Those who were there look back 70 years to V-J Day

By DIANNE FRANCES D. POWELL | The Tribune-Star, Terre Haute, Ind. | Published: August 14, 2015

TERRE HAUTE, Ind. (Tribune News Service) — As a young soldiers based on the Okinawa Island of Japan during World War II, Ben Stoelting and his comrades were gearing up for an invasion when the news of Japan’s surrender was announced.

Then 23 years old and serving in the Army military police, he was both happy and relieved when he heard the news that ended almost four years of the United States’ involvement in the war.

Stoelting, now 93, recalled possibly hearing the announcement over a speaker at the military base and perhaps, like other soldiers, reacted by shouting with joy. While these details are unclear, he could vividly remember how significant the occasion was.

To him — and to many other soldiers — it meant no more fighting and no more death. 

“Couldn’t be happier,” he said. “It meant that we didn’t have any more killing or being killed or exposed to the enemy,” he continued, with some tears slowly forming in his eyes.

Stoelting was living in Indianapolis when he was selected for service at age 22, he said. Inside his southern Vigo County home on Thursday, almost exactly 70 years after the surrender — now called Victory over Japan Day — he sifted through a box of old photographs from this time period as he shared some of his memories. He had photos taken with some of his fellow soldiers at the base and with some of the residents he met during his stay.

He said that after the declaration, his unit stayed in Okinawa to organize before going to Japan’s main island to do some peacekeeping work. 

“Our soldiers [the Allied forces] began to move right away into Japan,” he remembered. Some residents accepted the soldiers as if they were friends, but others “did not want to see our faces,” he said.

“It’s understandable,” he added. Eleven months later, Stoelting went home to Indianapolis.

Another World War II veteran, Leighton Willhite — a member of the division that fought in the battle of Iwo Jima — remembers being about 100 miles from Japan, “loaded and ready” to “hit the southern island” when the historic surrender happened. The 90-year-old Parke County resident said, “We went on in after they surrendered” and he left Japan on Sept. 23, 1945, a few weeks after the formal ceremony that ended the war.

Victory over Japan Day (V-J Day), also known as Victory in the Pacific Day, refers to the day of Japan’s surrender, which put an end to World War II. The announcement was made on the afternoon of Aug. 15, 1945, in Japan, but due to time zone differences, it was heard in the United States and the Eastern Pacific Islands on Aug. 14, 1945 — 70 years ago today.

About a week before that, the United States dropped atomic bombs on Hiroshima and Nagasaki. The Soviet Union also declared war on Japan. A document was signed on Sept. 2, 1945 during a formal surrender ceremony in Tokyo Bay, Japan, aboard the battleship USS Missouri.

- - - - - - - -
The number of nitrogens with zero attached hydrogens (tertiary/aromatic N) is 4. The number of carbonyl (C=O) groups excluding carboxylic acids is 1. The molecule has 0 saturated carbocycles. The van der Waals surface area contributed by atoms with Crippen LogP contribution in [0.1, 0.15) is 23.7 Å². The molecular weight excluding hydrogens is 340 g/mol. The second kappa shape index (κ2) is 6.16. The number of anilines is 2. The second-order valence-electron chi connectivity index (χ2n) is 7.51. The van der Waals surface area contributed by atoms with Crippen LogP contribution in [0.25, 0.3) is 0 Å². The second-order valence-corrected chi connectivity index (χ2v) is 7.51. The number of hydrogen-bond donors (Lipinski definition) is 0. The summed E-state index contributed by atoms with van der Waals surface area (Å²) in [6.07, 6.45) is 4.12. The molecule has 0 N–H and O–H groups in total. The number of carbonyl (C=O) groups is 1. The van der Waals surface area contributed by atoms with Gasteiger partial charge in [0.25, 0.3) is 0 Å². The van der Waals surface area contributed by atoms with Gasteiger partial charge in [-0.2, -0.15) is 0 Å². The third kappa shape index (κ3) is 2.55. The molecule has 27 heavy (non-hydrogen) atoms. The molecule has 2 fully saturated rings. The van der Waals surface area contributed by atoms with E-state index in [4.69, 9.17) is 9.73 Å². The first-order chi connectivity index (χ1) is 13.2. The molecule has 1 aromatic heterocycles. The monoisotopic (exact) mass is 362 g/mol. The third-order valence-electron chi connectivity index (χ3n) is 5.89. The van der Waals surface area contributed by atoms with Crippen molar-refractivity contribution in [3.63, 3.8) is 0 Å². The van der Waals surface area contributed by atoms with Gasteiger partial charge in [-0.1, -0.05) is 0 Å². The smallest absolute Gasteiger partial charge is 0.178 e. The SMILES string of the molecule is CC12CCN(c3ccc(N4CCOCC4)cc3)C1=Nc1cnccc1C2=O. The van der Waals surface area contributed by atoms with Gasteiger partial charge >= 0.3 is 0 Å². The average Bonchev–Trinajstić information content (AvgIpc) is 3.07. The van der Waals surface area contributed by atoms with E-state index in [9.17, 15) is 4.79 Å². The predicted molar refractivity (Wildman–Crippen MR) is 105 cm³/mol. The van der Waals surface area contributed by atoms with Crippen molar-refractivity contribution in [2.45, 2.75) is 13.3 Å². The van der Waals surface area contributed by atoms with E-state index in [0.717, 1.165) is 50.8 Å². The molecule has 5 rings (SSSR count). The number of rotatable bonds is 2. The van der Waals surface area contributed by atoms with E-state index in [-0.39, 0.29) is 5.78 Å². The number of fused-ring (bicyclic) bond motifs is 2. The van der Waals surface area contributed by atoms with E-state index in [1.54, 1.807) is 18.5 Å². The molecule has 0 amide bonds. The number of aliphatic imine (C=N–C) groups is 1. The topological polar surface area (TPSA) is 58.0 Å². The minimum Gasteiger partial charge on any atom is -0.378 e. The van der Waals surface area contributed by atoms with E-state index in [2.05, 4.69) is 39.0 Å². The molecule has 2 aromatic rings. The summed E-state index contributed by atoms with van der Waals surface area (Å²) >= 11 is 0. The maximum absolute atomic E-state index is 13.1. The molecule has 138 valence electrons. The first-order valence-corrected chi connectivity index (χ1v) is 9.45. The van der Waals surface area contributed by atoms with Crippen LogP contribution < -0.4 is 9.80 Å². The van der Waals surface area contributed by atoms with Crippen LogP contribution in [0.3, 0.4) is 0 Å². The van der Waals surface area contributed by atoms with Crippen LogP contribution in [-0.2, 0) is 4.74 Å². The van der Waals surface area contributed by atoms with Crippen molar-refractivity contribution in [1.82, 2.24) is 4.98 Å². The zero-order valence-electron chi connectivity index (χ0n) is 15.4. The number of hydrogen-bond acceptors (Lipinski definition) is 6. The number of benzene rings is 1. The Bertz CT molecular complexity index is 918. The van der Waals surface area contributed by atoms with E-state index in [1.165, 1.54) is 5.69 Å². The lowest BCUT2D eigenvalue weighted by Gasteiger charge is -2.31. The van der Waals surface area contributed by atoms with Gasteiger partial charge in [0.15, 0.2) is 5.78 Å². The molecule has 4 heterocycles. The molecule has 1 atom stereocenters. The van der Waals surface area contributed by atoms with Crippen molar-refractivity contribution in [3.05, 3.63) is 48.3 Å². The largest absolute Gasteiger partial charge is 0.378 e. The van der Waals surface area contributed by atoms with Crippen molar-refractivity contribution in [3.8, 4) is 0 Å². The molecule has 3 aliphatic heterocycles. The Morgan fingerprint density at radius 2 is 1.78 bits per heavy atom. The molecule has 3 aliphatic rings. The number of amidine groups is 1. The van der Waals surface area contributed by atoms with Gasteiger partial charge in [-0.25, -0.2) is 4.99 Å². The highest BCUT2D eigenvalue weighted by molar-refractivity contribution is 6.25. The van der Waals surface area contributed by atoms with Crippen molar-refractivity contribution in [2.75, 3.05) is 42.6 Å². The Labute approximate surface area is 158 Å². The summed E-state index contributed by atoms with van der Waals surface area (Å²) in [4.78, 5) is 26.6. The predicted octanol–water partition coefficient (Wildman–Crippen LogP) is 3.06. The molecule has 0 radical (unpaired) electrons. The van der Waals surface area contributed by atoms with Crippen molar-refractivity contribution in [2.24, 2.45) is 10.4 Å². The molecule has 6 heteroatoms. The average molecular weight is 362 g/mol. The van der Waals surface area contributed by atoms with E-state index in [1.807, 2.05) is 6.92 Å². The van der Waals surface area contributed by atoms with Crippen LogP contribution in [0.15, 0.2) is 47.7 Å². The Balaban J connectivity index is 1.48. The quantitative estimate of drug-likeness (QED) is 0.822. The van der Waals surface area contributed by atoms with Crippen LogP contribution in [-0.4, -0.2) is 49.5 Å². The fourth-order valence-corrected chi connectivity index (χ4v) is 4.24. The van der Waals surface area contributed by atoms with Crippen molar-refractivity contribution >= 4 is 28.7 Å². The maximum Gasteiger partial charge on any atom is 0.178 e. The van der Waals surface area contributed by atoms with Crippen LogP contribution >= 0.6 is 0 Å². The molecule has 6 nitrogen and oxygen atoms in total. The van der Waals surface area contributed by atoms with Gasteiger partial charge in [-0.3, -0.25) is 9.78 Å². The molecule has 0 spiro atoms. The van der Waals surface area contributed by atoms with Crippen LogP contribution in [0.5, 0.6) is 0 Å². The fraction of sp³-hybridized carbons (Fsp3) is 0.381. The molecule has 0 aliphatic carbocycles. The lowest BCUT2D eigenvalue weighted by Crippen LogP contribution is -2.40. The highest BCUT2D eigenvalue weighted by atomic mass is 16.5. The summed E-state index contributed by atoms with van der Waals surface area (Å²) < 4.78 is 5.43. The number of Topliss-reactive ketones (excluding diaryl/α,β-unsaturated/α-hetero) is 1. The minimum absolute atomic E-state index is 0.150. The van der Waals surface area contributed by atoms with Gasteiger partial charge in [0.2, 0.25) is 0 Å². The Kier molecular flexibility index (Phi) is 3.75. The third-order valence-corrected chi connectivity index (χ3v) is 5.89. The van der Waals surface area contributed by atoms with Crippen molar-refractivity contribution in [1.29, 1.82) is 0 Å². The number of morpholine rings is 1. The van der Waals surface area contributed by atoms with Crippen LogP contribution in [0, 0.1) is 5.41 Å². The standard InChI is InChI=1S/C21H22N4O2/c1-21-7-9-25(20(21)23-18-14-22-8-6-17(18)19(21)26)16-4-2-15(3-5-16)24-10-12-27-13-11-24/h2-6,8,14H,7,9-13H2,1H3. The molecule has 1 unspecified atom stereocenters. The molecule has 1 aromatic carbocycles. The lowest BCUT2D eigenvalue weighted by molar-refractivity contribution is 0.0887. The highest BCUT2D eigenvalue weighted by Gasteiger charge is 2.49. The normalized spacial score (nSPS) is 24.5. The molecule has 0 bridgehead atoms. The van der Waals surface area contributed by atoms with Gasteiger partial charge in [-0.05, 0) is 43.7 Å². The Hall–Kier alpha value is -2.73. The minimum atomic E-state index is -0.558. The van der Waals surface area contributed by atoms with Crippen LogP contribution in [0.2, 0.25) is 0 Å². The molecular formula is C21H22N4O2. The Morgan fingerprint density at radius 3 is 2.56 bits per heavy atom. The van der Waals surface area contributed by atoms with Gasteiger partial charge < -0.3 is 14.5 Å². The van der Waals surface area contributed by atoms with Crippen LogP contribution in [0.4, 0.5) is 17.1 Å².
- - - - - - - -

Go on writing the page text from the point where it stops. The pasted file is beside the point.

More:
The event and its anniversary are significant  to veterans and also to many Americans who supported the war effort at home. 

Terre Haute resident Marylee Hagan was only 9 years old when President Harry S. Truman shared the news with Americans through a nationwide broadcast. Although she was young, Hagan said she often heard her parents talk about the war, and she grew up aware of the rationing of resources during the conflict. More significantly, her uncle served in Europe. 

Hagan, the executive director of the Vigo County Historical Society Museum, has fond memories of V-J Day celebrations in her hometown of Robinson, Ill. After the broadcast, a loud siren coming from a large oil refinery was heard in town. Soon, “everybody rushed” downtown crying, honking horns, cheering and “congratulating one another that it was finally all over,” she said. 

Little Marylee walked with her family about four blocks to downtown carrying a pan and a spoon, items she used to “make noise.”

“Like a drum, I was pounding on that,” she said during a phone interview on Wednesday. “It was a huge gathering,” she said, “almost everybody in town came down to celebrate.”

Despite the number of years that have passed, it is still important to remember this part of history, Stoelting said. Commemorating V-J Day and other war-related anniversaries are important not only to constantly remind people of these significant sacrifices but also to examine the present and reflect for the future ahead. 

“It’s our history and that’s the way we’ll remember it,” he said. “But consider 70 years later, look at today what’s going on in the world, around the world.”

“Terrible, terrible,” he said while shaking his head. “We’re just killing people after another and no good reason for it.”


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